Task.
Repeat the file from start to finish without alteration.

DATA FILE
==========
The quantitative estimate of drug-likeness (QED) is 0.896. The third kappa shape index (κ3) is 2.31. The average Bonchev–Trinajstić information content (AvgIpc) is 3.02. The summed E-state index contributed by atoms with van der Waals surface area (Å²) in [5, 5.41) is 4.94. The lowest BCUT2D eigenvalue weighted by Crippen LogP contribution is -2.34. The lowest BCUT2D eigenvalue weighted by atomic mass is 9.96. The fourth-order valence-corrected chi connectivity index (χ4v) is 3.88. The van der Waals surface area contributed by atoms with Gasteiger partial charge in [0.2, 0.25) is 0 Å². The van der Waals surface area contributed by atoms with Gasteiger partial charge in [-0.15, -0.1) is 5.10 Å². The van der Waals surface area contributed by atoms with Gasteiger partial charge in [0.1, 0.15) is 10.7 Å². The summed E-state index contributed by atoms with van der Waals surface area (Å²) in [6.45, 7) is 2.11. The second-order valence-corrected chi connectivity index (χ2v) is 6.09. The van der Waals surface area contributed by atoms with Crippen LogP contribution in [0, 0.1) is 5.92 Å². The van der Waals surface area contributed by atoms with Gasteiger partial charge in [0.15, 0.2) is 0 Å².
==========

The quantitative estimate of drug-likeness (QED) is 0.896. The third kappa shape index (κ3) is 2.31. The average Bonchev–Trinajstić information content (AvgIpc) is 3.02. The summed E-state index contributed by atoms with van der Waals surface area (Å²) in [5, 5.41) is 4.94. The lowest BCUT2D eigenvalue weighted by Crippen LogP contribution is -2.34. The lowest BCUT2D eigenvalue weighted by atomic mass is 9.96. The fourth-order valence-corrected chi connectivity index (χ4v) is 3.88. The van der Waals surface area contributed by atoms with Gasteiger partial charge in [0.2, 0.25) is 0 Å². The van der Waals surface area contributed by atoms with Gasteiger partial charge in [-0.15, -0.1) is 5.10 Å². The van der Waals surface area contributed by atoms with Gasteiger partial charge in [0.1, 0.15) is 10.7 Å². The summed E-state index contributed by atoms with van der Waals surface area (Å²) in [6.45, 7) is 2.11. The second-order valence-corrected chi connectivity index (χ2v) is 6.09. The van der Waals surface area contributed by atoms with Crippen LogP contribution in [0, 0.1) is 5.92 Å². The van der Waals surface area contributed by atoms with Gasteiger partial charge in [0.15, 0.2) is 0 Å².